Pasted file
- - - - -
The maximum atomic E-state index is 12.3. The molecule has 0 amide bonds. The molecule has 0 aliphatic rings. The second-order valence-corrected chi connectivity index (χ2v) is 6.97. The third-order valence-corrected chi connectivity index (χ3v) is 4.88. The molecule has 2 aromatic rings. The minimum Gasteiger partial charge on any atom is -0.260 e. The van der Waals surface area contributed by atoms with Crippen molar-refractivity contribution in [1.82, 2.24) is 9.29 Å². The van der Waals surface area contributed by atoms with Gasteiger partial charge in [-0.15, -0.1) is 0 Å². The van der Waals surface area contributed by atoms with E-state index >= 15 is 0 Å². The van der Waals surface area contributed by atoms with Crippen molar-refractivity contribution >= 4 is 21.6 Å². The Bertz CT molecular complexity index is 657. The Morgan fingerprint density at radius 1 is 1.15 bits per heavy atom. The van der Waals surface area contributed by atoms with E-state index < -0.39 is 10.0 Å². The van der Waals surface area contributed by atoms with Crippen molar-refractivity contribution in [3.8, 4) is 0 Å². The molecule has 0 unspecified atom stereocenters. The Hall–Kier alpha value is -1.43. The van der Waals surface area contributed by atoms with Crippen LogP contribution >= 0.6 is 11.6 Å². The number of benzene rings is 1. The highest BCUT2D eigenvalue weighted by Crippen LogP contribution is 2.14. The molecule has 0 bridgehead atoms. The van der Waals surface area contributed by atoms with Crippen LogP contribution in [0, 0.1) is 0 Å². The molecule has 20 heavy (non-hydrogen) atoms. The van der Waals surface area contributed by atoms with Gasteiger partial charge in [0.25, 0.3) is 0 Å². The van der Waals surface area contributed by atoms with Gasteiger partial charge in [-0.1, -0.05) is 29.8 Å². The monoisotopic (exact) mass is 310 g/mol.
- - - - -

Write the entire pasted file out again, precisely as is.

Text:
The maximum atomic E-state index is 12.3. The molecule has 0 amide bonds. The molecule has 0 aliphatic rings. The second-order valence-corrected chi connectivity index (χ2v) is 6.97. The third-order valence-corrected chi connectivity index (χ3v) is 4.88. The molecule has 2 aromatic rings. The minimum Gasteiger partial charge on any atom is -0.260 e. The van der Waals surface area contributed by atoms with Crippen molar-refractivity contribution in [1.82, 2.24) is 9.29 Å². The van der Waals surface area contributed by atoms with Gasteiger partial charge in [-0.15, -0.1) is 0 Å². The van der Waals surface area contributed by atoms with E-state index >= 15 is 0 Å². The van der Waals surface area contributed by atoms with Crippen molar-refractivity contribution >= 4 is 21.6 Å². The Bertz CT molecular complexity index is 657. The Morgan fingerprint density at radius 1 is 1.15 bits per heavy atom. The van der Waals surface area contributed by atoms with E-state index < -0.39 is 10.0 Å². The van der Waals surface area contributed by atoms with Crippen molar-refractivity contribution in [3.8, 4) is 0 Å². The molecule has 0 unspecified atom stereocenters. The Hall–Kier alpha value is -1.43. The van der Waals surface area contributed by atoms with Crippen LogP contribution >= 0.6 is 11.6 Å². The number of benzene rings is 1. The highest BCUT2D eigenvalue weighted by Crippen LogP contribution is 2.14. The molecule has 0 bridgehead atoms. The van der Waals surface area contributed by atoms with Crippen LogP contribution in [0, 0.1) is 0 Å². The molecule has 20 heavy (non-hydrogen) atoms. The van der Waals surface area contributed by atoms with Gasteiger partial charge in [0.25, 0.3) is 0 Å². The van der Waals surface area contributed by atoms with Gasteiger partial charge in [-0.1, -0.05) is 29.8 Å². The monoisotopic (exact) mass is 310 g/mol.